The Heresy of Food in the Library

I couldn’t believe it. I. COULD. NOT. BELIEVE. IT!

The crinkle of her wrapper, the blatant slurping of her straw as she waltzed over to the garbage can. The thunk of her insubordination drumming the bottom of the metal can.

THE NERVE! Right there, out in the open, for everyone to see.

She was eating in the library!

It offended my legalistic tendencies. It just did.

Now, you might be laughing, or raising scornful eyebrows, but I was miffed.

I was miffed because there are rules. There are rules set in place that people are not supposed to break and they are for the good of (in this case) books, or (in most other cases) people.

And I judged. I admit it. I judged this young woman for her blatant transgression.

I judged her because it was something I would never do.

I judged her because I was sitting right there, not eating in the library, even though I had a perfectly good, just recently rediscovered granola bar that had lived in the inner pocket of my bag for who knows how long.


Because there are rules.

And I wasn’t breaking them, which means they are good rules.

And I wasn’t breaking them, which means I am a good person.

It hurts to write as much as it hurts to read. But it’s honest.

So many times I focus on what people are doing wrong in their Christian faith. When they cross lines I wouldn’t cross, say things I wouldn’t say, judge others (whoops, that’s me).

I look at them and am glad that I know the rules. Glad that their struggles aren’t mine and why don’t they just stop already!

What a messed up viewpoint of life. This idea that the rules others break aren’t as bad as the rules I break. That my sins aren’t as bad. That as long as I know the rules and abide by the really important ones my life is a more shining example of what must please God.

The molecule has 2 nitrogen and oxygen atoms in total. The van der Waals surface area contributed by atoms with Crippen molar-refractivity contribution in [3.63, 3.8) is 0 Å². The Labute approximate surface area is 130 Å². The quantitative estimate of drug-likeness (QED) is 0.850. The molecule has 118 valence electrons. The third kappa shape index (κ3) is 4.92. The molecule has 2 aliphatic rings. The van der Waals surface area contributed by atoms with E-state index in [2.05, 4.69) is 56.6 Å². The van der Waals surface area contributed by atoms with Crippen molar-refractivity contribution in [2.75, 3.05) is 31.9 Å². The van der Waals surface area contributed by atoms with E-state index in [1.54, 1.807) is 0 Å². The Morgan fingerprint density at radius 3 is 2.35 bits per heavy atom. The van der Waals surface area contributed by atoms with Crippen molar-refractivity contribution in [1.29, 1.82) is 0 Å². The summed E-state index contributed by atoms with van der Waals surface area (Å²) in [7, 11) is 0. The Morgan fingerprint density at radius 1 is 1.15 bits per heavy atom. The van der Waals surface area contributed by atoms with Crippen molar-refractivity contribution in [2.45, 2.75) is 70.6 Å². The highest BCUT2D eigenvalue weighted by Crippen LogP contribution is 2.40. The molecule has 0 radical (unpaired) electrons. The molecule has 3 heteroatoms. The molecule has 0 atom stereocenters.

It’s an easy path to slip into. Where the focus shifts from God to the mountains we’re prepared to die on.

How do we view this life we’re living, this life that we try so hard to make look like God but which slips into a shining example of our own virtue? 

And how do we view the source of our strength in this life? The strength of our own convictions, our own accomplishments, our own framework of acceptability that can morph into something that doesn’t look like Christ at all?

When we look with a judgemental eye at our spouse, children, friends, church family members because they aren’t living within our acceptable framework of behaviour.

When we are tied in the knots of our own inability to accept the gentle nudge of new interpretation.

When we would rather shelter ourselves rather than go out into all the world and make Christ known because we are too afraid or angry to see the variance of what a Christ-following life looks like.

When we love the rules more than the One who should rule our lives with his grace and mercy.

“I suspect you would never intend this, but this is what happens. When you attempt to live by your own religious plans and projects, you are cut off from Christ, you fall out of grace. Meanwhile we expectantly wait for a satisfying relationship with the Spirit. For in Christ, neither our most conscientious religion nor disregard of religion amounts to anything. What matters is something far more interior: faith expressed in love” Galatians 5:4-6 MSG

Sometimes I get caught up in the idea that it is more important to be good than to be loving.

Forgetting that by showing mercy and grace I best represent the Jesus who died for my sins, the acknowledged and hidden.

I show less grace when I forget how much I’ve needed grace. And I am rigid rather than merciful if I turn a blind eye to my own sin and the broken rules I justify.

When I look at Christ and what he has done for me, the mercy he showed to the rule keepers and rule breakers of the Bible, I can let go. Let go of the need to police others. Let go of the idea that my own journey is based on rules rather than continual repentance.

Knowing that when I do fall, when I judge others, he shows grace to me beyond what I can imagine.

Upon this grace I can confidently, like the woman in the library, dump my spiritual garbage, knowing that God desires my loving response, not my legalistic rules.


Have You had Your Break Today?

My mother in law once gave me a piece of phenomenal advice.

“Do something fun every day.”